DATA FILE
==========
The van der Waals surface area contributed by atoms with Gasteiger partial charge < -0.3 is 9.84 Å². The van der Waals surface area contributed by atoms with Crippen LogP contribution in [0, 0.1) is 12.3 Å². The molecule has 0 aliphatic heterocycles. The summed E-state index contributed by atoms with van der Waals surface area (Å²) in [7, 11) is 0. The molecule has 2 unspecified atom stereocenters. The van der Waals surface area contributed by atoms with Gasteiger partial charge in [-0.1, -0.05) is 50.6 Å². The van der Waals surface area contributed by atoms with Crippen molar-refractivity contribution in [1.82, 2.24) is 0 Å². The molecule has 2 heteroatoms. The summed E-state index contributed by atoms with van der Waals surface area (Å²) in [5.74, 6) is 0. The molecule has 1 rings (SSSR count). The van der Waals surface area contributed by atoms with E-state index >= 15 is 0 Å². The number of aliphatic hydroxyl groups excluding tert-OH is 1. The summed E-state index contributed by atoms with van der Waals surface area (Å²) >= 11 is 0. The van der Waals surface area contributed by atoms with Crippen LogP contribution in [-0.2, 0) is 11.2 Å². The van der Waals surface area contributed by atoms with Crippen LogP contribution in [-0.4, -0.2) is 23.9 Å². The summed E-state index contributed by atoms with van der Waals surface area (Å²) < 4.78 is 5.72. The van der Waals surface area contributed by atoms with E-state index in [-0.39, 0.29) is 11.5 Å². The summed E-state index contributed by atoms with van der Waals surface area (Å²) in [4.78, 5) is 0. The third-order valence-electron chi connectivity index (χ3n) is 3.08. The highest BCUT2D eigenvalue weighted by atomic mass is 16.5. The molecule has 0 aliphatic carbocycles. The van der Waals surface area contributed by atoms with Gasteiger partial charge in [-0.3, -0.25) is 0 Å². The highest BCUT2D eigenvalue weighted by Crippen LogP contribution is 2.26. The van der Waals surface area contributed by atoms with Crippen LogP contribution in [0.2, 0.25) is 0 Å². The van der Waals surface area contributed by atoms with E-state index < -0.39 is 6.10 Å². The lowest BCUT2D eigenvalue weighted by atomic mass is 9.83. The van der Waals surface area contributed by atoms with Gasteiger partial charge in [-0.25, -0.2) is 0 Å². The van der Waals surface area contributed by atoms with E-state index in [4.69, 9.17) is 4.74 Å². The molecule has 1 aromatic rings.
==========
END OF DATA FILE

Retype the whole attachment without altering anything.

The van der Waals surface area contributed by atoms with Gasteiger partial charge < -0.3 is 9.84 Å². The van der Waals surface area contributed by atoms with Crippen LogP contribution in [0, 0.1) is 12.3 Å². The molecule has 0 aliphatic heterocycles. The summed E-state index contributed by atoms with van der Waals surface area (Å²) in [7, 11) is 0. The molecule has 2 unspecified atom stereocenters. The van der Waals surface area contributed by atoms with Gasteiger partial charge in [-0.1, -0.05) is 50.6 Å². The van der Waals surface area contributed by atoms with Crippen molar-refractivity contribution in [1.82, 2.24) is 0 Å². The molecule has 2 heteroatoms. The summed E-state index contributed by atoms with van der Waals surface area (Å²) in [5.74, 6) is 0. The molecule has 1 rings (SSSR count). The van der Waals surface area contributed by atoms with E-state index >= 15 is 0 Å². The number of aliphatic hydroxyl groups excluding tert-OH is 1. The summed E-state index contributed by atoms with van der Waals surface area (Å²) >= 11 is 0. The van der Waals surface area contributed by atoms with Crippen LogP contribution in [-0.2, 0) is 11.2 Å². The van der Waals surface area contributed by atoms with Crippen LogP contribution in [-0.4, -0.2) is 23.9 Å². The summed E-state index contributed by atoms with van der Waals surface area (Å²) < 4.78 is 5.72. The van der Waals surface area contributed by atoms with E-state index in [-0.39, 0.29) is 11.5 Å². The summed E-state index contributed by atoms with van der Waals surface area (Å²) in [4.78, 5) is 0. The third-order valence-electron chi connectivity index (χ3n) is 3.08. The highest BCUT2D eigenvalue weighted by atomic mass is 16.5. The molecule has 0 aliphatic carbocycles. The van der Waals surface area contributed by atoms with Gasteiger partial charge in [-0.3, -0.25) is 0 Å². The highest BCUT2D eigenvalue weighted by Crippen LogP contribution is 2.26. The van der Waals surface area contributed by atoms with Crippen LogP contribution in [0.2, 0.25) is 0 Å². The van der Waals surface area contributed by atoms with E-state index < -0.39 is 6.10 Å². The lowest BCUT2D eigenvalue weighted by atomic mass is 9.83. The van der Waals surface area contributed by atoms with Gasteiger partial charge in [-0.25, -0.2) is 0 Å². The van der Waals surface area contributed by atoms with E-state index in [4.69, 9.17) is 4.74 Å². The molecule has 1 aromatic rings.